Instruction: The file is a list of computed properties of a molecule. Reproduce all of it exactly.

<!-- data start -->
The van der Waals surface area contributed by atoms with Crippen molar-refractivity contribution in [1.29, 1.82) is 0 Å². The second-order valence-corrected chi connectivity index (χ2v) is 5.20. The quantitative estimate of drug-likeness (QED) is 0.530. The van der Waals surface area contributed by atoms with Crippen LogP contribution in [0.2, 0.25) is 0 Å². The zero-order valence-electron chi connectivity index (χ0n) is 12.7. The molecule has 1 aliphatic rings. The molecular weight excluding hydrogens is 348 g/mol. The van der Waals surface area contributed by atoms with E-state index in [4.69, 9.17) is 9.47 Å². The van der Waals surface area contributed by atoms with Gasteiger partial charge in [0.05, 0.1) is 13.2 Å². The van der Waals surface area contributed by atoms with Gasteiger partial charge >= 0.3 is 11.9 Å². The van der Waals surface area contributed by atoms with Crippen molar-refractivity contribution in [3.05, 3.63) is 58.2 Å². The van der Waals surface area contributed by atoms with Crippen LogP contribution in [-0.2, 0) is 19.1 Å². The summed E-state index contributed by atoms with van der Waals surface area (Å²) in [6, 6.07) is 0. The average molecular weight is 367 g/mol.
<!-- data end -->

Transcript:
The van der Waals surface area contributed by atoms with Crippen molar-refractivity contribution in [1.29, 1.82) is 0 Å². The second-order valence-corrected chi connectivity index (χ2v) is 5.20. The quantitative estimate of drug-likeness (QED) is 0.530. The van der Waals surface area contributed by atoms with Crippen LogP contribution in [0.2, 0.25) is 0 Å². The zero-order valence-electron chi connectivity index (χ0n) is 12.7. The molecule has 1 aliphatic rings. The molecular weight excluding hydrogens is 348 g/mol. The van der Waals surface area contributed by atoms with E-state index in [4.69, 9.17) is 9.47 Å². The van der Waals surface area contributed by atoms with Gasteiger partial charge in [0.05, 0.1) is 13.2 Å². The van der Waals surface area contributed by atoms with Gasteiger partial charge >= 0.3 is 11.9 Å². The van der Waals surface area contributed by atoms with Crippen molar-refractivity contribution in [3.05, 3.63) is 58.2 Å². The van der Waals surface area contributed by atoms with Crippen LogP contribution in [-0.2, 0) is 19.1 Å². The summed E-state index contributed by atoms with van der Waals surface area (Å²) in [6, 6.07) is 0. The average molecular weight is 367 g/mol.